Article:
Waiting for the Right Tenant

Posted by Teresa on August 4, 2010 under Landlord and Tenant FAQs, Landlord Tips | icon: commentBe the First to Comment

tenatscreeningblog.comWhen rental units sit empty and you’re starting to feel desperate, it can be tempting to lower your standards and sign a lease with the first tenant who shows you the money. Experienced landlords might remember doing just that—and living to regret it.

Rather than leasing to a tenant who doesn’t meet your qualifications, try to figure out why your units aren’t renting. Fix those issues and you might find the right tenant will come along sooner than you think!

10 Possible Reasons Your Rental Units are Vacant
1. The rent is too high. Check the market. Do your homework. In most markets, tenants have lots of choices. Reducing your rent is better than collecting zero rent.

2. The condition of the rental is not acceptable to good tenants. Does it look pristine or shabby? Are the railings solid or wobbly? Does the property need a coat of paint? New lighting fixtures? Ask yourself if you’d pay your rent to live there.

3. You are letting good tenants walk away. If you have a qualified applicant, don’t let them get away! Close the sale.

4. You’re not marketing the property enough. Expand your reach. Create appealing ads with great descriptions and get them out there. Put signs on the property (make sure they’re in good shape). Put arrow signs on the corners if it’s allowed.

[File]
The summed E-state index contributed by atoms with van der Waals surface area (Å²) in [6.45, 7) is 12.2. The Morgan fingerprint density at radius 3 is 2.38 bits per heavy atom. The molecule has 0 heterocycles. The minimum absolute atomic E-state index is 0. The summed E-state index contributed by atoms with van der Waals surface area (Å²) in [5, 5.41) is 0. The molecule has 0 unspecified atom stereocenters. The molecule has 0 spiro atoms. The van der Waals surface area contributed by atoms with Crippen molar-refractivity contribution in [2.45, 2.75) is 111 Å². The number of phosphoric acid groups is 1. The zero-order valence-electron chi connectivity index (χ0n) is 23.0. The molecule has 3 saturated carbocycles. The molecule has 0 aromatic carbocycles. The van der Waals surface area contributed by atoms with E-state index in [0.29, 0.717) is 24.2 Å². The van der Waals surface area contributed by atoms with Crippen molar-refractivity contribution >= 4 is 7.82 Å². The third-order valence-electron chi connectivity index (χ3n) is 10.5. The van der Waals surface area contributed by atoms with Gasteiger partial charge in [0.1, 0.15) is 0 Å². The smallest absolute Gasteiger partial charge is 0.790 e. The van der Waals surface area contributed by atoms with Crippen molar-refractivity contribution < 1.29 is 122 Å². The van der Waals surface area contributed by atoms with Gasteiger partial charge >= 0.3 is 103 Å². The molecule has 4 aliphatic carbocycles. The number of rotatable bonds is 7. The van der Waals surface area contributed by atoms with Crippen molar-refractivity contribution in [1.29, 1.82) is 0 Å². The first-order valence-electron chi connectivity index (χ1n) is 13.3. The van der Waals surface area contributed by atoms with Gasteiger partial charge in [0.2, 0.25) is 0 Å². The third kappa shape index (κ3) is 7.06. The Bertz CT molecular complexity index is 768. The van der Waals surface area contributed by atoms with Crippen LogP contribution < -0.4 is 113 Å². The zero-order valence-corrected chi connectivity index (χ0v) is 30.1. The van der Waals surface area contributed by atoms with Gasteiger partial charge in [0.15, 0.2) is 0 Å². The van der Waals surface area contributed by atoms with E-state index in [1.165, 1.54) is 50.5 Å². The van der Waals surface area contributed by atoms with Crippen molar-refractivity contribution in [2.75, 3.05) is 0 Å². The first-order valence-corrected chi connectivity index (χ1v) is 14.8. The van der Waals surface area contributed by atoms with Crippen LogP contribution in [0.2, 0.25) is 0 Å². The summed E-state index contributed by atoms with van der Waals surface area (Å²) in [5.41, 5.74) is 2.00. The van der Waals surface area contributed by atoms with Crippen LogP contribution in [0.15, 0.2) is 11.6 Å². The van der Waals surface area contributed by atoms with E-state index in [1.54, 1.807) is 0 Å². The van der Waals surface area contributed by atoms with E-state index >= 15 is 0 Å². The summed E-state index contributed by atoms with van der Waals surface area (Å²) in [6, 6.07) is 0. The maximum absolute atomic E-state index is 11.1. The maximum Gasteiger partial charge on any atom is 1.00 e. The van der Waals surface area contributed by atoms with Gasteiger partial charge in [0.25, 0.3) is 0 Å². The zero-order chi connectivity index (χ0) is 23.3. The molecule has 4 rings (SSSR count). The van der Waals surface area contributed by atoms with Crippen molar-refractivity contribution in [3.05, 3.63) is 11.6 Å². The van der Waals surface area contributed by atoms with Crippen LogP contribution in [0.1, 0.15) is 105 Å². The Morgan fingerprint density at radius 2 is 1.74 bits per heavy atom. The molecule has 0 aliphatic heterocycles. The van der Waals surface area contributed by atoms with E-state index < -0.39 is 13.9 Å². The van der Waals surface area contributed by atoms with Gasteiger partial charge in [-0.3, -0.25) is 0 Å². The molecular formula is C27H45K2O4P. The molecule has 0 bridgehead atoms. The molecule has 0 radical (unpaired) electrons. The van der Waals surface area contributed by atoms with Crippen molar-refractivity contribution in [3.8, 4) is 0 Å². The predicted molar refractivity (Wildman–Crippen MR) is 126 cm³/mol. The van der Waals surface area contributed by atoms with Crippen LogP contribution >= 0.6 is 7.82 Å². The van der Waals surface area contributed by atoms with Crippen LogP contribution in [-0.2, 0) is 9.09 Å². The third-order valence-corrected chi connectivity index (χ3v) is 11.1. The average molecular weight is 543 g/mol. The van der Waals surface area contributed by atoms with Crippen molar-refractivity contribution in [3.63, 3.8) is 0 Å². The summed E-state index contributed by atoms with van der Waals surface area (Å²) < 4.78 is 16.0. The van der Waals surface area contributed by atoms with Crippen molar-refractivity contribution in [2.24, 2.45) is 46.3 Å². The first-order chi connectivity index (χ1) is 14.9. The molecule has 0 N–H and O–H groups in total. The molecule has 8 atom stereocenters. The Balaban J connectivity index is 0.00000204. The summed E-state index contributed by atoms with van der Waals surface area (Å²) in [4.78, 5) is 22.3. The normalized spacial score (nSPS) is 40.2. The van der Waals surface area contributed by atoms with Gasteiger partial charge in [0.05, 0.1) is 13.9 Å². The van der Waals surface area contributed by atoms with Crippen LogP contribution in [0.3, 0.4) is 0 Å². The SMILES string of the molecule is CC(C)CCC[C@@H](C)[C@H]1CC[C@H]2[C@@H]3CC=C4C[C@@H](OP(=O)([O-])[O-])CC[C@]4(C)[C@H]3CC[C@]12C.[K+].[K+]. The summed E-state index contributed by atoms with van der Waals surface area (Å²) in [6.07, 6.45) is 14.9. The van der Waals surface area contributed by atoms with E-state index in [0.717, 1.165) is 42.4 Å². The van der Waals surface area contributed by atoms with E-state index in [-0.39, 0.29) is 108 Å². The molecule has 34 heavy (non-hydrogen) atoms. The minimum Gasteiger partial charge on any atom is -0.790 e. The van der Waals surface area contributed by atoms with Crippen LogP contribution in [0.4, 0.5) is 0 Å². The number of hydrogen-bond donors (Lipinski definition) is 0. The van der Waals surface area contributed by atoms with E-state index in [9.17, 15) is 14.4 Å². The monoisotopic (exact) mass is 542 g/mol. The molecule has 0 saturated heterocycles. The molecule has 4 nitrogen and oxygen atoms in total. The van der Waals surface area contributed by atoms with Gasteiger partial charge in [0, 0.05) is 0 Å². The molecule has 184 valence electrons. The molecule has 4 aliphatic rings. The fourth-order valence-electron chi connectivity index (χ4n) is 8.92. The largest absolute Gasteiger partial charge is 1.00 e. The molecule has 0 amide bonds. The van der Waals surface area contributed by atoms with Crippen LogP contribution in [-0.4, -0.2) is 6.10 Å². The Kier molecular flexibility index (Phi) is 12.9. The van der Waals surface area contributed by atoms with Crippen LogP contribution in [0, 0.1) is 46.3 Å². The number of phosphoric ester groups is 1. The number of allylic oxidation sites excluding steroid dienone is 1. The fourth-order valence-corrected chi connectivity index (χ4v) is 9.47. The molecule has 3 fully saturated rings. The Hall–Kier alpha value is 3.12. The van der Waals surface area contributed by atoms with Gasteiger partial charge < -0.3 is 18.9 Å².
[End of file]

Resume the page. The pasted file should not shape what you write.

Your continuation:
5. The right tenants aren’t seeing your ads. Who is your ideal tenant? Where do they hang out? Whether it’s the laundromat down the street, a nearby coffee shop or Craigslist, put your ads where your best tenants will actually see them.

6. You’re not making it easy for potential tenants to reach you. Do you have a website, email and cell phone? Does your phone plan have texting? A lot of young people use texting over talking, and Gen Xers and Baby Boomers are more likely to email.

7. Your building or property manager has a bad reputation. If your current tenants are not happy with either, they are probably telling others. Ask them.

8. Your competition is giving tenants a better deal. Are there “free rent” signs on nearby properties? Find out what your competition is doing and match or beat them.

9. Your property management company (is it you?) is not doing its job. Take a hard look at how successful the rental management has been. Too many vacancies are not acceptable. And is you decide to replace them, make sure you put up “under new management” signs on your property!

10. The property looks unsafe. Visit your properties at night. How is the lighting? Are there people hanging around? Do shrubs and trees cover the windows? Fix these problems for your current tenants and potential tenants will feel safer, too.

If none of these factors apply, then you need to do some investigative work. Potential tenants won’t tell you why they decided not to sign your lease—they just go away. Follow up with the next interested, qualified tenant who disappears. Find out why they don’t want to live in your rental property. Poll your current tenants to find out what they like and dislike about living there. You need to know what’s wrong before you can fix it!